In Ritz Camera & Image, LLC v. Sandisk Corp., the Federal Circuit held that a direct purchaser of a patented product has standing to bring a Walker Process antitrust claim, even if it does not have standing to bring a declaratory judgment action to invalidate the patent. The case reached the court on an interlocutory appeal from the U.S. District Court for the Northern District Of California.Continue reading this entry
In 3M Co. v. Avery Dennison Corp., the Federal Circuit vacated and remanded the district court’s decision to dismiss 3M’s declaratory judgment action for lack of jurisdiction. Although the Federal Circuit did not render a decision in this case, its analysis sheds light on a scenario that might support declaratory judgment jurisdiction.Continue reading this entry
As I wrote yesterday, the ACLU filed a Petition for Panel Rehearing in Association for Molecular Pathology v. USPTO, also known as the ACLU/Myriad “gene patenting” case, alleging factual and legal errors in the court’s July 29, 2011 decision on both the standing issue and the patent-eligibility issue. I was not impressed by the ACLU’s standing arguments, and now Myriad has filed its own Petition for Panel Rehearing challenging the standing of the ACLU plaintiffs. Because standing is a threshold issue, and because the factual basis of standing has changed, it is possible that the Federal Circuit will grant Myriad’s motion and rehear the case, at least on the standing issue.
As reported by Kevin Noonan on Patent Docs, plaintiffs-appellees (e.g., the ACLU) have filed a Petition for Panel Rehearing in Association for Molecular Pathology v. USPTO, also known as the ACLU/Myriad “gene patenting” case. The Petition alleges factual and legal errors in the court’s July 29, 2011 decision on both the standing issue and the patent-eligibility issue, but is not likely to be granted. While the petition may foreshadow the arguments being formulated for Supreme Court review, its most likely effect will be to delay that review, further extending the period of uncertainty that is hanging over isolated DNA claims.
In MHL Tek, LLC v. Nissan Motor Co., the Federal Circuit took a careful look at patent assignment language and determined that an earlier assignment encompassed all asserted patents, and so the later assignment to the plaintiff was ineffective, leaving the plaintiff with no standing.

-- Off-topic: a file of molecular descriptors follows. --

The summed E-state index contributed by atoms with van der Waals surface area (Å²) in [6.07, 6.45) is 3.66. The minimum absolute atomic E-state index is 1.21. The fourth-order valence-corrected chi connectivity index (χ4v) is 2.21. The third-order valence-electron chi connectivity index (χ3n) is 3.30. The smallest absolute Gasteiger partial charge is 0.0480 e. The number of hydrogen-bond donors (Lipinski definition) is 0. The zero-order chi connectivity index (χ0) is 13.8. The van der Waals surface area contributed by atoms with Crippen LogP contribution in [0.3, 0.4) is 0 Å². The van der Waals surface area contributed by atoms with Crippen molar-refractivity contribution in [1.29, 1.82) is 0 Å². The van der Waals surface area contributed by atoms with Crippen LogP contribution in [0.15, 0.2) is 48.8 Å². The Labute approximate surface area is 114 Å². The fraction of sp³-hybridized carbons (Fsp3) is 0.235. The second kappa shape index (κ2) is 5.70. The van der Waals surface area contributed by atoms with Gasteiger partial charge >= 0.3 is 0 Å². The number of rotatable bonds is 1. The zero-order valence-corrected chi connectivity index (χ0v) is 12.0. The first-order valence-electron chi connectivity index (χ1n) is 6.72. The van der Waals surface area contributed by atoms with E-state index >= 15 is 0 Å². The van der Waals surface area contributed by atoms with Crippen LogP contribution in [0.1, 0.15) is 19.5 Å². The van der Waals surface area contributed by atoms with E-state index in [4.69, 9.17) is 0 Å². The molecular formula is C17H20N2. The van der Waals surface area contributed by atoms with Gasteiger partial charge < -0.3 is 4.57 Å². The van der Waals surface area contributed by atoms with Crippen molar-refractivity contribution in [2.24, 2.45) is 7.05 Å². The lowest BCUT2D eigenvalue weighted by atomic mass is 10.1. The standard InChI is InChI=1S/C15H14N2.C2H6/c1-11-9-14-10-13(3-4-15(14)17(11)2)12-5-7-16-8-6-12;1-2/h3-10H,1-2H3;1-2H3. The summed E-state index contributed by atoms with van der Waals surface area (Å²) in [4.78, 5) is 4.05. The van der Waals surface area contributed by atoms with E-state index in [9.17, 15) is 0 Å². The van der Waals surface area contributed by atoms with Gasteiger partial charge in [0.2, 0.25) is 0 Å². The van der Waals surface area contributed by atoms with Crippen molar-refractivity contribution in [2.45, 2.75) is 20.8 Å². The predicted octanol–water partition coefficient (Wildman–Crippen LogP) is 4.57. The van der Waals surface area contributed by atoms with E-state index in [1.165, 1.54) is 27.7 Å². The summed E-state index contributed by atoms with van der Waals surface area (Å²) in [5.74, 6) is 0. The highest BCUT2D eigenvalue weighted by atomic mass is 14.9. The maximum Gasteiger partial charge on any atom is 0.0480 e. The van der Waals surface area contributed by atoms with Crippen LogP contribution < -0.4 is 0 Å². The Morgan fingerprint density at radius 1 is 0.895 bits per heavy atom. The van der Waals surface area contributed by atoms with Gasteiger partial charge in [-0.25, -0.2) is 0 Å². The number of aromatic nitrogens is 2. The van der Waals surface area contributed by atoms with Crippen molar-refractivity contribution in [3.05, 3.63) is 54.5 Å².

The Patents At Issue
The three patents at issue name the same inventors and are directed to a tire pressure monitoring systems (TPMS) that “monitors a tire’s pressure and then transmits this information to the vehicle’s operator.”
U.S. 5,731,516 was filed May 2, 1996 as a divisional application of U.S. Patent Application Ser. No. 476,613, which was a divisional of U.S. Patent Application Ser. No. 332,200. The granted claims are directed to an “apparatus” for monitoring tire pressure.
U.S. 5,663,496 and U.S. 5,741,966 were filed June 6, 1995 (the pre-GATT deadline) as divisional applications of U.S. Patent Application 08/101,379, filed August 3, 1993 (the “Parent Application”). The claims granted in these patents relate to “systems” for monitoring tire pressure.
1. Inventors to Animatronics
Shortly after the Parent Application was filed, the inventors executed an assignment to Animatronics, Inc. which stated:
For the sum of One Dollar . . . and other good and valuable consideration, . . . [the inventors] do hereby assign, sell and set over to ANIMATRONICS, INC. . . . the entire right, title and interest, domestic and foreign, in and to the inventions and discoveries in [the Parent Application].
2. Animatronics to McLaughlin Electronics
A few months later, Animatronics executed an “Assignment of Patent Rights” to McLaughlin Electronics (ME), which stated:
Animatronics does hereby assign to [ME] the entire right, title and interest, domestic and foreign, in and to the inventions and discoveries set forth in the [Parent] Application.
with a carve out providing that the assignment
shall not cover any rights to the [Parent] Application that concern the Animatronics Proprietary Inventions . . . .
Instead, pursuant to a “Development Agreement,” ME had
an exclusive, irrevocable, royalty free license to use the Animatronics Proprietary Inventions to make, use and sell the TPMS, which license shall not preclude Animatronics . . . from using the Animatronics Proprietary Inventions to make, use and sell products other than [TPMS].
The Patent Assignment defined “Animatronics Proprietary Inventions” as
- the Communications Link
- a radio frequency transceiver and algorithm used in the Service Unit and Sensor Unit
- a peizo resistive rubber pressure sensor for use in the Sensor Unit
The Patent Assignment defined each of these terms, and defined the TPMS as including the Communications Link, the Service Unit, the Sensor Unit, and the Display Module.
3. Inventors & Animatronics to MHL Tek
Many years later, in 2007, after the relationship with ME went sour, the inventors and Animatronics signed documents purporting to assign all three patents to MHL Tek.
The District Court Decision
MHL brought suit to enforce the patents against a number of defendants.
The district court determined that MHL lacked standing to enforce the ’496 and ’966 patents because the rights to those patents had been assigned to ME before they purportedly were assigned to MHL.
The district court determined that the ME assignment did not encompass the ’516 patent because it was not related to the Parent Application, and so allowed MHL’s claims on that patent to proceed on the merits, but granted the defendants’ motion for summary judgment of non-infringement.
The Federal Circuit Decision
The Federal Circuit noted that MHL’s standing turns on the scope of the Patent Assignment to ME.